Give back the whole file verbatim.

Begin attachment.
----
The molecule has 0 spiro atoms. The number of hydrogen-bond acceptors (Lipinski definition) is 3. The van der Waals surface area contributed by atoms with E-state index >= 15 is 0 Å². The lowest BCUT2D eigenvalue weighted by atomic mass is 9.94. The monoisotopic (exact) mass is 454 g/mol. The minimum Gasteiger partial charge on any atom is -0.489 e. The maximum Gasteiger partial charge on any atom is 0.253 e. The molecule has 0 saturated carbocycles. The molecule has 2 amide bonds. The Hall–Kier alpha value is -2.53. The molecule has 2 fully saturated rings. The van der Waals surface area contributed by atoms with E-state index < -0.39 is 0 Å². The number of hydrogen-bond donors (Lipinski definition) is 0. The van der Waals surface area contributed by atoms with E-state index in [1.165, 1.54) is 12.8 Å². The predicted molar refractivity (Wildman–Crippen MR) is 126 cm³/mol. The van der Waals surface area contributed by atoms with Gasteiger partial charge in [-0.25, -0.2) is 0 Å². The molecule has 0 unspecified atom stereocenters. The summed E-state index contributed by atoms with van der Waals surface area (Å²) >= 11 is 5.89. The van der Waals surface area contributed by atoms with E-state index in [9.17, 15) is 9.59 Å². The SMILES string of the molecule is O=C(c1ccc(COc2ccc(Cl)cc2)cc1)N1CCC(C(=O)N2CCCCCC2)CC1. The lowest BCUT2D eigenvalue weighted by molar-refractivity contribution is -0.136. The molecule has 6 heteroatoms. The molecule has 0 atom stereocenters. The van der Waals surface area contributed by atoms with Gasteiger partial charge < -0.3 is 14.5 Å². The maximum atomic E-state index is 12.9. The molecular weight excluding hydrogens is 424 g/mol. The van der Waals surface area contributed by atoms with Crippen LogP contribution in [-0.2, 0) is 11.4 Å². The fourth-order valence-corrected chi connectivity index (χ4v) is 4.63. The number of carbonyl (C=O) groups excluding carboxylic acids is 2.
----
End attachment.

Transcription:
The molecule has 0 spiro atoms. The number of hydrogen-bond acceptors (Lipinski definition) is 3. The van der Waals surface area contributed by atoms with E-state index >= 15 is 0 Å². The lowest BCUT2D eigenvalue weighted by atomic mass is 9.94. The monoisotopic (exact) mass is 454 g/mol. The minimum Gasteiger partial charge on any atom is -0.489 e. The maximum Gasteiger partial charge on any atom is 0.253 e. The molecule has 0 saturated carbocycles. The molecule has 2 amide bonds. The Hall–Kier alpha value is -2.53. The molecule has 2 fully saturated rings. The van der Waals surface area contributed by atoms with E-state index < -0.39 is 0 Å². The number of hydrogen-bond donors (Lipinski definition) is 0. The van der Waals surface area contributed by atoms with E-state index in [1.165, 1.54) is 12.8 Å². The predicted molar refractivity (Wildman–Crippen MR) is 126 cm³/mol. The van der Waals surface area contributed by atoms with Gasteiger partial charge in [-0.25, -0.2) is 0 Å². The molecule has 0 unspecified atom stereocenters. The summed E-state index contributed by atoms with van der Waals surface area (Å²) >= 11 is 5.89. The van der Waals surface area contributed by atoms with E-state index in [9.17, 15) is 9.59 Å². The SMILES string of the molecule is O=C(c1ccc(COc2ccc(Cl)cc2)cc1)N1CCC(C(=O)N2CCCCCC2)CC1. The lowest BCUT2D eigenvalue weighted by molar-refractivity contribution is -0.136. The molecule has 6 heteroatoms. The molecule has 0 atom stereocenters. The van der Waals surface area contributed by atoms with Gasteiger partial charge < -0.3 is 14.5 Å². The maximum atomic E-state index is 12.9. The molecular weight excluding hydrogens is 424 g/mol. The van der Waals surface area contributed by atoms with Crippen LogP contribution in [-0.2, 0) is 11.4 Å². The fourth-order valence-corrected chi connectivity index (χ4v) is 4.63. The number of carbonyl (C=O) groups excluding carboxylic acids is 2.